The Wall is my Canvas - Sneha Chakraborty
Sneha Chakraborty has been sketching for as long as she can remember, she recalls that she started sketching before writing and says “I didn’t have a chance to learn art because we always moved around but I always kept painting.” She sketched and drew while also painting with acrylics whenever she could, but it wasn’t until June of 2018, that she discovered her love for Murals.
After dropping out of business school, she took to the skies as a stewardess for Vistara and travelled all over the country while rooming at ritzy hotels. While staying there she found herself being entranced by the hotel’s interiors and sketching them. Her mother saw her sketches and prompted her to study interior design. After that she worked at Aecon projects until she got her first commission.
She loves the fact that murals are larger than life and they also have a larger audience, “Once I paint a mural, it’s for the rest of the world to experience. The magnificence and power of a mural is unbridled and they have the power to intrigue and shift something inside you.” Despite her love for murals, she tells me that she was unaware of them until 2018 when she was contacted by Chal Rang De, an NGO to paint a wall at Khar in Mumbai.
Once she began working her magic on the wall she noticed that things were changing around her, “People began gathering, some of them began cleaning the place and some of them started discussing about it. It took me seven days to finish and everyone whom I ran into afterwards reacted positively to it.” Sneha taught herself how to paint and she says that she learnt by making mistakes, “I mess up a lot and I have so much bad art. Because of that I’m not scared to make more art. I’m not scared to explore because sometimes good things comes from bad art.”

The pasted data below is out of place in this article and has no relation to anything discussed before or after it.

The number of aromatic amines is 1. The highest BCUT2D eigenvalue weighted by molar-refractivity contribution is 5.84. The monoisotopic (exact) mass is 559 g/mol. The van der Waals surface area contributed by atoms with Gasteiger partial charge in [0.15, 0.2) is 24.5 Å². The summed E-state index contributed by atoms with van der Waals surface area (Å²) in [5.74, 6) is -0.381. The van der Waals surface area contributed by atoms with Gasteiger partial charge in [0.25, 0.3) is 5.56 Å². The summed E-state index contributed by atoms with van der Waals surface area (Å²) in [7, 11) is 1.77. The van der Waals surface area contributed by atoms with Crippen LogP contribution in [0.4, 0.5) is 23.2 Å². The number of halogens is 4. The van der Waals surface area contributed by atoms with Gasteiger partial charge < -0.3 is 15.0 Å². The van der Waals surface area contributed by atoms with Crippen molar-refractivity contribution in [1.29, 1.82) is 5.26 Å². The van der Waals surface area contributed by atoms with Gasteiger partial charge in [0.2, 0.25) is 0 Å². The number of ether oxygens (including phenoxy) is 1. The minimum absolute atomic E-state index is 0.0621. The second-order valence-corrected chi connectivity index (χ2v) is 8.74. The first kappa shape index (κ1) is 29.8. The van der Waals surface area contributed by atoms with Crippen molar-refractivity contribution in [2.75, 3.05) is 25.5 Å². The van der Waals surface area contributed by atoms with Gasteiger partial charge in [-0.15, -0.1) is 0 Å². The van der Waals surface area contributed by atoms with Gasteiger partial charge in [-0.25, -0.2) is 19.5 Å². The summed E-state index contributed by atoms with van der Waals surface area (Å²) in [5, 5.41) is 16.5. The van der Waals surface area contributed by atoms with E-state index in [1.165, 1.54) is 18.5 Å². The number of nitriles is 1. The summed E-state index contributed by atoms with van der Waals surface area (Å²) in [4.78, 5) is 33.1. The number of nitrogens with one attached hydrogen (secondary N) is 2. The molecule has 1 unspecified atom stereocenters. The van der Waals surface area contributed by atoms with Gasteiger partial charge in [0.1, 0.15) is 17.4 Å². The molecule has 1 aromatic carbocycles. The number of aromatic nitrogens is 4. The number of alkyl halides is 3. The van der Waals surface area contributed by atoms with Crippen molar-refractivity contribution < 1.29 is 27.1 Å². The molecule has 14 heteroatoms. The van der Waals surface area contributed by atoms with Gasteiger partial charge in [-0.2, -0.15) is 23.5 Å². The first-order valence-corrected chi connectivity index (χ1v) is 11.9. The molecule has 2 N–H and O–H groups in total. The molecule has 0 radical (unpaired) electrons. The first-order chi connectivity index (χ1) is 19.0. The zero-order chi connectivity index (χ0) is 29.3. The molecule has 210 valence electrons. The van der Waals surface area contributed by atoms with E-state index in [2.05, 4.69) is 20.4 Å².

Despite being a full time muralist, she also dabbles with the canvas whenever she finds time she says “The canvas is a safe space, there’s no interference and you can move at your own speed. This comfort isn’t there on the street. When you’re painting a wall, people come and talk to you and that affects the art that you’re making. For me painting a mural is a community event- like a celebration” She tells me that it takes anywhere between 4-5 days to complete a mural.
Her painting process is rather organic as she prefers to let her artistic instincts guide her hand across the wall, she says “I go to the wall, feel the community around me and give it some time. Eventually something strikes in my mind. I don’t like planning what I’m about to paint.” She approaches the canvas in a similar way. She does not use pencils or sketches to outline what she wants to paint, opting to hit the ground running and use paints directly. People have told her that she paints a lot of women, and she reveals that she is drawn towards femininity, “People often think that femininity is only for women and that it’s all about being quiet and shy. But that’s not the case. I like to think that it’s in all of us and there’s so much power to it. Just look at the Goddesses Durga and Kali!” she says.
Being a travelling muralist allows her to trek all over the country and adding a little color to the drab city walls. Right now she is working in the mines of Haryana and she has murals lined up in Kutch and the Gir forest. “I’m always on the road and I’m always connected to my art. Whatever I paint I try to add a bit of myself in it.” Even while unwinding at home she finds herself painting on the walls or on the canvas.